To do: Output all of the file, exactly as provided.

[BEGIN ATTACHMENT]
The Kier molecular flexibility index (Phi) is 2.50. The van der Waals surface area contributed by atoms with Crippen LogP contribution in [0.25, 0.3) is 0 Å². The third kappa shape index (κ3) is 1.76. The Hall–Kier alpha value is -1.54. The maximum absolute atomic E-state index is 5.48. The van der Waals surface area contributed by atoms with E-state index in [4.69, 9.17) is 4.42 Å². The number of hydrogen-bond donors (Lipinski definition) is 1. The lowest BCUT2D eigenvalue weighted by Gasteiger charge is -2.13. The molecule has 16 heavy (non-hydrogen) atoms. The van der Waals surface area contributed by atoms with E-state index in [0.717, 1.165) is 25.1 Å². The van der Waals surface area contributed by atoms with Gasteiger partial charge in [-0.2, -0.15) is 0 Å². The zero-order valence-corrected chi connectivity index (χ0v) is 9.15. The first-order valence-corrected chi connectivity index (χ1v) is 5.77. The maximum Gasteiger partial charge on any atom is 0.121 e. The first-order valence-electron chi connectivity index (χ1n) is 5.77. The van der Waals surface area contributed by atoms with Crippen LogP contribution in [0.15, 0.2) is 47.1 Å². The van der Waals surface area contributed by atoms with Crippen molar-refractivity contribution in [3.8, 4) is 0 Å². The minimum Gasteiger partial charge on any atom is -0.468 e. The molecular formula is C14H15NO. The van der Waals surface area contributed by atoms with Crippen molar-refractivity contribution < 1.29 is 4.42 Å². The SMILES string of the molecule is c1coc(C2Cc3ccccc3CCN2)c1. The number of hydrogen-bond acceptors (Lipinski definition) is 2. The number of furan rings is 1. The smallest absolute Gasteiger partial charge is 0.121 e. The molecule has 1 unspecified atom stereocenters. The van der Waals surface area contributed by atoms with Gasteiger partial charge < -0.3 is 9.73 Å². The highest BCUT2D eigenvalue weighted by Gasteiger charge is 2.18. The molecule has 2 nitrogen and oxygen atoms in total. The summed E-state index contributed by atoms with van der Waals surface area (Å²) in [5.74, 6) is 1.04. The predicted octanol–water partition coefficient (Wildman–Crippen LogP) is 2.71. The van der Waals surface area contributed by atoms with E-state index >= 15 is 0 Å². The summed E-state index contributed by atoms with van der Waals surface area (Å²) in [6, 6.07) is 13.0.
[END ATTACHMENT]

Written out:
The Kier molecular flexibility index (Phi) is 2.50. The van der Waals surface area contributed by atoms with Crippen LogP contribution in [0.25, 0.3) is 0 Å². The third kappa shape index (κ3) is 1.76. The Hall–Kier alpha value is -1.54. The maximum absolute atomic E-state index is 5.48. The van der Waals surface area contributed by atoms with E-state index in [4.69, 9.17) is 4.42 Å². The number of hydrogen-bond donors (Lipinski definition) is 1. The lowest BCUT2D eigenvalue weighted by Gasteiger charge is -2.13. The molecule has 16 heavy (non-hydrogen) atoms. The van der Waals surface area contributed by atoms with E-state index in [0.717, 1.165) is 25.1 Å². The van der Waals surface area contributed by atoms with Gasteiger partial charge in [-0.2, -0.15) is 0 Å². The zero-order valence-corrected chi connectivity index (χ0v) is 9.15. The first-order valence-corrected chi connectivity index (χ1v) is 5.77. The maximum Gasteiger partial charge on any atom is 0.121 e. The first-order valence-electron chi connectivity index (χ1n) is 5.77. The van der Waals surface area contributed by atoms with Crippen LogP contribution in [0.15, 0.2) is 47.1 Å². The van der Waals surface area contributed by atoms with Crippen molar-refractivity contribution in [3.8, 4) is 0 Å². The minimum Gasteiger partial charge on any atom is -0.468 e. The molecular formula is C14H15NO. The van der Waals surface area contributed by atoms with Crippen molar-refractivity contribution < 1.29 is 4.42 Å². The SMILES string of the molecule is c1coc(C2Cc3ccccc3CCN2)c1. The number of hydrogen-bond acceptors (Lipinski definition) is 2. The number of furan rings is 1. The smallest absolute Gasteiger partial charge is 0.121 e. The molecule has 1 unspecified atom stereocenters. The van der Waals surface area contributed by atoms with Gasteiger partial charge < -0.3 is 9.73 Å². The highest BCUT2D eigenvalue weighted by Gasteiger charge is 2.18. The molecule has 2 nitrogen and oxygen atoms in total. The summed E-state index contributed by atoms with van der Waals surface area (Å²) in [5.74, 6) is 1.04. The predicted octanol–water partition coefficient (Wildman–Crippen LogP) is 2.71. The van der Waals surface area contributed by atoms with E-state index >= 15 is 0 Å². The summed E-state index contributed by atoms with van der Waals surface area (Å²) in [6, 6.07) is 13.0.